Some of the News Fit to Print
ABOUT HIGHER ED
MINORITY GROUPS REMAIN OUTNUMBERED IN TEACHING PROGRAMS, STUDY FINDS
Despite major changes in the racial makeup of American public school students, the people training to be teachers are still predominantly white. According to a study being released today by the American Association of Colleges for Teacher Education, which represents colleges and universities with teacher certification programs, 82 percent of candidates who received bachelor’s degrees in education in 2009-10 and 2010-11 were white. By contrast, census figures show that close to half of all children under 5 in 2008 were members of a racial or ethnic minority. The article is in The New York Times.
THINK TANK’S REPORT DOCUMENTS IMPACT OF STATE HIGHER ED CUTS
A Washington think tank that focuses on the impact of government policy decisions on low-income students issued a report Tuesday aimed at documenting the extent of state budget cuts for higher education and arguing that they are hurting students and state economies. The report from the Center for Budget and Policy Priorities largely mirrored the findings of recent studies by the State Higher Education Executive Officers and others. The information is from Inside Higher Ed’s Quick Takes.
SUNY SIGNALS PUSH TOWARD MOOCS
The State University of New York’s Board of Trustees on Tuesday endorsed an ambitious vision for how SUNY might use prior-learning assessment, competency-based programs, and massive open online courses to help students finish their degrees in less time, for less money. The plan calls for “new and expanded online programs” that “include options for time-shortened degree completion.” In particular, the board proposed a huge expansion the prior-learning assessment programs offered by SUNY’s Empire State College. The system will also push its top faculty members to build MOOCs designed so that certain students who do well in the courses might be eligible for SUNY credit. The post is from The Chronicle of Higher Education’s Wired Campus blog.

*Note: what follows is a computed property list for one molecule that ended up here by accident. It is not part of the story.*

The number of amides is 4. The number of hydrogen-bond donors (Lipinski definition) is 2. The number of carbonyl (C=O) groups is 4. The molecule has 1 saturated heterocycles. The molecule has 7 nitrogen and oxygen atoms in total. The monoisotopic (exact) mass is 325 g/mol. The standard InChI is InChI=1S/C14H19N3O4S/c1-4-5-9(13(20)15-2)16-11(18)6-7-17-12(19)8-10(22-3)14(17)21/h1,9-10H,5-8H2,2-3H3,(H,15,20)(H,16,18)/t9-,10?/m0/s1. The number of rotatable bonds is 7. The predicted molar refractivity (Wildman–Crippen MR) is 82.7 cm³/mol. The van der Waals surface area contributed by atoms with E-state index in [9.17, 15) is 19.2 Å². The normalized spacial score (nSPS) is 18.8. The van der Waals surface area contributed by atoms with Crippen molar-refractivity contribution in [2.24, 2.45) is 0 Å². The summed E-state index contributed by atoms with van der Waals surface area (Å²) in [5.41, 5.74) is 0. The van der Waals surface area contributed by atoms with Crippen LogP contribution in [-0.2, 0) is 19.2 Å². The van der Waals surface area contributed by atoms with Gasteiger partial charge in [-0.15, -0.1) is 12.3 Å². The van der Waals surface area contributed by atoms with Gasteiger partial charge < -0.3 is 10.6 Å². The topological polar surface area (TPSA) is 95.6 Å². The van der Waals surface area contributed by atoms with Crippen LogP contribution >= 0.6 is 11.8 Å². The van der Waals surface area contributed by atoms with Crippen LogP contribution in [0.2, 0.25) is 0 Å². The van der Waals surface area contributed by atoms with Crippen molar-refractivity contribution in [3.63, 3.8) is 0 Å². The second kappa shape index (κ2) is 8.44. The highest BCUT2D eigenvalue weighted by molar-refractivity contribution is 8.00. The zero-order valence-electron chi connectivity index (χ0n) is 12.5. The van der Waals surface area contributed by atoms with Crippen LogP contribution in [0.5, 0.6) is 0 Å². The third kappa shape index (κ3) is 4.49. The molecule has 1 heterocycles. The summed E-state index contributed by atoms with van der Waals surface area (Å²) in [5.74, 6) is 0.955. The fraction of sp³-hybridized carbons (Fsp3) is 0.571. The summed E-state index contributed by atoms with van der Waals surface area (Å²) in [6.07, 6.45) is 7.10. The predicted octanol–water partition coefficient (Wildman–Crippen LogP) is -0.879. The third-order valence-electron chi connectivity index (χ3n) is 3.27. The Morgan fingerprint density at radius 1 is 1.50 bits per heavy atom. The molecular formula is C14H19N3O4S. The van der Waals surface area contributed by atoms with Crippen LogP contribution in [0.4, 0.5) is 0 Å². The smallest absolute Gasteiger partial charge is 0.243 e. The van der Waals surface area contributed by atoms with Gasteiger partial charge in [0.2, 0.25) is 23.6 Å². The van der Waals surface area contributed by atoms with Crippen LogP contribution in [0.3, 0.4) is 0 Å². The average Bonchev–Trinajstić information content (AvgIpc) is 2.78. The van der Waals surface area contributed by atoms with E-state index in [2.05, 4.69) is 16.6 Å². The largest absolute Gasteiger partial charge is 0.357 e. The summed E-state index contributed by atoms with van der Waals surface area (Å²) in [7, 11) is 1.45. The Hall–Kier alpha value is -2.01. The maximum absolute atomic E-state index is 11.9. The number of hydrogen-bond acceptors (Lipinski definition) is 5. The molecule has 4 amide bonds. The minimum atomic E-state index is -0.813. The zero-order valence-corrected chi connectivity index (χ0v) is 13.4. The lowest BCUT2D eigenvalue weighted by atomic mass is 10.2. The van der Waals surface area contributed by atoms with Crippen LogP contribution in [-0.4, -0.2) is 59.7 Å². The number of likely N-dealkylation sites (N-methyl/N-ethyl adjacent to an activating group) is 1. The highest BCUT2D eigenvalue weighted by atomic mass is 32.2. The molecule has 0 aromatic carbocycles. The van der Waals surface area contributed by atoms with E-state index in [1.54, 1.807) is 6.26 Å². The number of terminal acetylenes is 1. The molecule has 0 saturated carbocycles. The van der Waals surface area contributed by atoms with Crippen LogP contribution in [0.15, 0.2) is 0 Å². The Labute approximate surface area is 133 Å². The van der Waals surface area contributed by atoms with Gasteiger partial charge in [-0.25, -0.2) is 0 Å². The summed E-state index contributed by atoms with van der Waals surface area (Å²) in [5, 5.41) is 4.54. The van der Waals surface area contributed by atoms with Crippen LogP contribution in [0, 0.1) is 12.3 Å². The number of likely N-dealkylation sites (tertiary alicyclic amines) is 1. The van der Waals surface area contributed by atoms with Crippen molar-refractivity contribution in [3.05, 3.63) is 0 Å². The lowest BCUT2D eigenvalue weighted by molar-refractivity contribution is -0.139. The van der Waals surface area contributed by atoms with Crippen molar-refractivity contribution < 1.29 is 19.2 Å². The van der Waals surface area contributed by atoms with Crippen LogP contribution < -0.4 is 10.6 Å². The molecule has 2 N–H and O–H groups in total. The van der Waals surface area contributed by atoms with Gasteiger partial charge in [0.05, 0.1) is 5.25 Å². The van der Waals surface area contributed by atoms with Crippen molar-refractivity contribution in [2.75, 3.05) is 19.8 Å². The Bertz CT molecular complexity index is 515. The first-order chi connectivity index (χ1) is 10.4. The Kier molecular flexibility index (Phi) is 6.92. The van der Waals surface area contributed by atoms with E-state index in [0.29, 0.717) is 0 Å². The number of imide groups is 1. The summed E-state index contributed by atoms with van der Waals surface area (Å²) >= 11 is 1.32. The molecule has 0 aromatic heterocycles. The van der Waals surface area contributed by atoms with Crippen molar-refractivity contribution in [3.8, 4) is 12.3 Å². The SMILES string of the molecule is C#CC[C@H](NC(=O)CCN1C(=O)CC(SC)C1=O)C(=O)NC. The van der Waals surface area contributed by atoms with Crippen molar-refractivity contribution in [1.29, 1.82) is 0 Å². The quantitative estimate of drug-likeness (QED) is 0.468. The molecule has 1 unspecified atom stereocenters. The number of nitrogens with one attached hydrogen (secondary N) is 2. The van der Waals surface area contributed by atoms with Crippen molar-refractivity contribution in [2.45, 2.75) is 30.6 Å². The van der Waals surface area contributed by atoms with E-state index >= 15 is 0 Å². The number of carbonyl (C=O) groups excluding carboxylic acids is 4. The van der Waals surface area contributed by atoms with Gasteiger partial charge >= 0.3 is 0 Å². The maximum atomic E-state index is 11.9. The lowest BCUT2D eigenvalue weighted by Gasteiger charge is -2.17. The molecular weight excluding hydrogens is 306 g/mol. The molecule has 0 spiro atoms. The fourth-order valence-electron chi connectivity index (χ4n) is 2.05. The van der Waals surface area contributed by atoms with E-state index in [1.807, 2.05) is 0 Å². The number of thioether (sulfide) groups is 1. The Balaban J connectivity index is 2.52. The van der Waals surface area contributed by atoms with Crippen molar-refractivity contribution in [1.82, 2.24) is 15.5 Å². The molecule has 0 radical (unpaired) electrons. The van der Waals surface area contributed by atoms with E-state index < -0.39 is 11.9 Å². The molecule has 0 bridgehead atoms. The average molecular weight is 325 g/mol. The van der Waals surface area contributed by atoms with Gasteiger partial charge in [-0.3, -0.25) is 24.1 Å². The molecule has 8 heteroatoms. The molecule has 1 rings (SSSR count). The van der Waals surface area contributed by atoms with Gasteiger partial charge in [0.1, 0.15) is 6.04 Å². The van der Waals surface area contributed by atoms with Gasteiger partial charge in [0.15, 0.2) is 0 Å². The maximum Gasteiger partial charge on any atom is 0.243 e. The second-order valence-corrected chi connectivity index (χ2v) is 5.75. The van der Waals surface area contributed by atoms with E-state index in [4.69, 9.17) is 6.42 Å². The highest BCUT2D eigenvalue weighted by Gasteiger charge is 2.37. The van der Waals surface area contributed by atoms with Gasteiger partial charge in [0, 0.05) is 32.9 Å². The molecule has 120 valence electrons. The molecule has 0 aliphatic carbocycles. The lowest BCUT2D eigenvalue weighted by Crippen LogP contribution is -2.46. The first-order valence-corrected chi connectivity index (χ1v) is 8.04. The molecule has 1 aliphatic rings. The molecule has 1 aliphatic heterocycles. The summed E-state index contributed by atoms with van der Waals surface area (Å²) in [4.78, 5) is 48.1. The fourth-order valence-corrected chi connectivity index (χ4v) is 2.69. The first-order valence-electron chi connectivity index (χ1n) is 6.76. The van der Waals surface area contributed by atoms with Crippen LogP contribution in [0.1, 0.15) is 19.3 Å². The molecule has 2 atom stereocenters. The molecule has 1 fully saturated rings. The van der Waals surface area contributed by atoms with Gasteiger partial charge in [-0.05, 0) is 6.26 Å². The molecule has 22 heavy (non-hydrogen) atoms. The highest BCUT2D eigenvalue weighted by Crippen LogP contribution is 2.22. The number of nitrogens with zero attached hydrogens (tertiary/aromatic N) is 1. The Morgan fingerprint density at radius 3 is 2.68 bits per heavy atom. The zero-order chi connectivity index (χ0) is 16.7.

REMOVING OBSTACLES TO STEM EDUCATION IS CRITICAL TO U.S. VITALITY
San Jose State President Mohammad H. Qayoumi writes in the Huffington Post: Embracing technology is critically important, as 21st-century jobs will increasingly require an educated and highly skilled workforce. Over the next 10 years, 5 out of 8 new jobs and 8 out of 10 of the highest paying positions in the United States will be in careers related to science, technology, education, and math (STEM) subjects. But in a decade the United States could face a shortage of one million STEM graduates. The nation's economic vitality hangs in the balance.
THE COMMON CORE MEETS STATE POLICY: THIS CHANGES ALMOST EVERYTHING
Stanford Professor Emeritus Michael Kirst writes in a policy brief from PACE (Policy Analysis for California Education): The Common Core State Standards are designed to transform current instruction by focusing teacher attention on fewer, higher, and deeper standards (NGA/CCSSO, 2010). Current state assessment and accountability systems in California, however, are not aligned with the Common Core’s specific instructional approach.